My favorite performance of all time is Sally Field in "Sybil," the 1976 NBC TV movie based on the true story of a woman suffering from multiple personality disorder. She had to play so many different characters in the same body, and she did a phenomenal job. She completely transformed into each in such a full, colorful way. There's not one personality that's like the other, from the voices to the mannerisms to the looks on her face to the body language. It's a completely different person every time. She encapsulates that disorder.
I saw it on Netflix a few years ago. I try not to look at performances of other actors as something to take from but more as something to appreciate and to strive for. What she did in that role is something that I want to do in my career -- which is to play as many different characters and scenarios and genres as possible. I just like to be a different person in every role. It's especially amazing when you think that they were probably on a tight budget since it was for TV as opposed to film, and they would have had to do fewer takes of each scene. I can imagine it was very difficult to go from personality to personality in such a short time frame.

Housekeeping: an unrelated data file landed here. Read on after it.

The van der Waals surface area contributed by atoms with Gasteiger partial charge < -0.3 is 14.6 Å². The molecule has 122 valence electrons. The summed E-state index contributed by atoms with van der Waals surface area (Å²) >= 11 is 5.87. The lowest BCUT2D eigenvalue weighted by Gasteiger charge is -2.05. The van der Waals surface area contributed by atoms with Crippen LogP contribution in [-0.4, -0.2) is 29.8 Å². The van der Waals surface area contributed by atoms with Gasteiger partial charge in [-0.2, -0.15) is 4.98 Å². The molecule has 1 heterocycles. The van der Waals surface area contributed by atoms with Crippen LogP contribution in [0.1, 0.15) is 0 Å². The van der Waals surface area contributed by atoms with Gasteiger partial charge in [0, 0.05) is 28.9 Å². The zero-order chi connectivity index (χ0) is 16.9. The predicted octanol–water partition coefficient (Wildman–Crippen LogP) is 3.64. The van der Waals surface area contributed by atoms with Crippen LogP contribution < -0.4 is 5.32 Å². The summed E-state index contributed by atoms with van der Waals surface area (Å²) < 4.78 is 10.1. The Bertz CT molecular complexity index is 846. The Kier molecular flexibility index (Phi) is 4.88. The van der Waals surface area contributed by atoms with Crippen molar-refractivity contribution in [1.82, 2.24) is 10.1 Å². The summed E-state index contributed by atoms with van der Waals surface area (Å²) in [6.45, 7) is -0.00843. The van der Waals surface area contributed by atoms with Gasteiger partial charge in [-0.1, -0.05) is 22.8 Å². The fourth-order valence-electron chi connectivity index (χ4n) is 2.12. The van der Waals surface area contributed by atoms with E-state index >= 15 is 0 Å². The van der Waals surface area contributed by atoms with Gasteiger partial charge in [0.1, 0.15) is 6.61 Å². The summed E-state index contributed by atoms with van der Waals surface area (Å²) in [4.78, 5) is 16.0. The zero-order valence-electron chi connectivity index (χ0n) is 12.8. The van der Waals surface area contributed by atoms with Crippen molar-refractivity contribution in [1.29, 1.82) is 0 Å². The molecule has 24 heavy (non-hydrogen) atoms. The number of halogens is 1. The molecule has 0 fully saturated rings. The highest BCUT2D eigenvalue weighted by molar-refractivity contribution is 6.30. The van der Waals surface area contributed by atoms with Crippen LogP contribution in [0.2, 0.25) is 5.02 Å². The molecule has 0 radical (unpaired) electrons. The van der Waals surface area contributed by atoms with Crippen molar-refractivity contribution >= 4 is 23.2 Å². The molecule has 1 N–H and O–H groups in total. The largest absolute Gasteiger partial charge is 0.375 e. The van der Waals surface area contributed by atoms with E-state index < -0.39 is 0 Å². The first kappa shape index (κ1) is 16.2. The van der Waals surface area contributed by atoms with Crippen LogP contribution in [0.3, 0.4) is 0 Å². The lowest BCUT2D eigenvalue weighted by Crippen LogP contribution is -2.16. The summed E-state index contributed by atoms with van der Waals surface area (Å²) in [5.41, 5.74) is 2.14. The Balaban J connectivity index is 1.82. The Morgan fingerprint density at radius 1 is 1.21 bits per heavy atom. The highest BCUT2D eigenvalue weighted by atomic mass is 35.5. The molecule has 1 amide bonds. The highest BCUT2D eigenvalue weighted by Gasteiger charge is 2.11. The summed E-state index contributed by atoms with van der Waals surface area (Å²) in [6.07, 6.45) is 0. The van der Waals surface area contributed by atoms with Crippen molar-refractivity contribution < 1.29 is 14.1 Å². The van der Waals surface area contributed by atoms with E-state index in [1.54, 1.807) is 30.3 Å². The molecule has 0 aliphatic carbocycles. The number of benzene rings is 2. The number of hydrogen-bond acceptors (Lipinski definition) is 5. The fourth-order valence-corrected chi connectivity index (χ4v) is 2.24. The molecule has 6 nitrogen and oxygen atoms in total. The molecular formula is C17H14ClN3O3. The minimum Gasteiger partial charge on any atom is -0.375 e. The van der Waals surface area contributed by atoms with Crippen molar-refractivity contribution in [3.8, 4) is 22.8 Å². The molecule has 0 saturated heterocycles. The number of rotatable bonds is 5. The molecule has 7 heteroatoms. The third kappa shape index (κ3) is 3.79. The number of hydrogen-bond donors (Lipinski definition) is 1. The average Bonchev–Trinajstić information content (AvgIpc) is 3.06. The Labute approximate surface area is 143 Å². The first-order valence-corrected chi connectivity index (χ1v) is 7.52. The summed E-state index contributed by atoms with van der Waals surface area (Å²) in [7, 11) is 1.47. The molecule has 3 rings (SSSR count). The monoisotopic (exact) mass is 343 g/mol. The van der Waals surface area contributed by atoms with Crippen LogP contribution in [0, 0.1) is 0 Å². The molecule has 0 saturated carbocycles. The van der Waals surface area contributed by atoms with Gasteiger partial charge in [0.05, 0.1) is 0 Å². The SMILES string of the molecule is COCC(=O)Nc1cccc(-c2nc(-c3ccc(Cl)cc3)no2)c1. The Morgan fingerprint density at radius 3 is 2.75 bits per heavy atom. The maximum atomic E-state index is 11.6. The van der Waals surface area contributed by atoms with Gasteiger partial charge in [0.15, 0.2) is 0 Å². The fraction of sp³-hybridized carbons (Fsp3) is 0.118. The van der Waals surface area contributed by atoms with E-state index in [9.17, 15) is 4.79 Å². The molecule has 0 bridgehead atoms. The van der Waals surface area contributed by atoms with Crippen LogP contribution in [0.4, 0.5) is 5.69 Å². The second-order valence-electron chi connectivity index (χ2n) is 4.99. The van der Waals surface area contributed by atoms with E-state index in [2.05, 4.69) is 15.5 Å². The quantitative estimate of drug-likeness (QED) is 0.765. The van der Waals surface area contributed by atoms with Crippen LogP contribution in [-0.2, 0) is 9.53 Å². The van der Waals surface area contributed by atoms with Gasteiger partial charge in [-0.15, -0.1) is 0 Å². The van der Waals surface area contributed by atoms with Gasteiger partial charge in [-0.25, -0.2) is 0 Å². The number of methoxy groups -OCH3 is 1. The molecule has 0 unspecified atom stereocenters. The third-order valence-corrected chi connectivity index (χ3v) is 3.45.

Also there were no wardrobe changes. Sometimes the wardrobe helps you to transform into that character. I know when I did "Fly Away," playing an autistic teenager, the wardrobe was a critical element. It really makes you feel like the character and helps you adapt. In some of the scenes where Field is switching personalities, she's not switching hair and makeup. She's switching people, and that's a real feat. There's a moment when Sybil's stepping out of a carriage with a man she's been dating [Brad Davis], and she changes from this shy, childlike version of herself into the polar opposite -- a very adult feminine woman. The changes are just phenomenal. I can't imagine going in and out of those. It's an acting challenge I hope to get the chance to take one day. Until then, words can't describe how much I appreciate her work in that.
Another scene that really stands out for me is the moment when Sybil and her psychiatrist (Joanne Woodward) are sitting out in a field and having a picnic. The doctor is hypnotizing Sybil and introducing her to all her other selves. It was a sweet, genuine moment that brings together the film.
Field is really fascinating to watch in this as she is in all of her work. This is the woman from "The Flying Nun," and she went on to win two Oscars and do "Sybil" and "Brothers and Sisters." Her career has just gone all over the place.
Ashley Rickards is best known for her lead role on MTV's "Awkward." She has been seen onscreen in "Fly Away," "Gamer," "Spoonfed," and "Sassy Pants."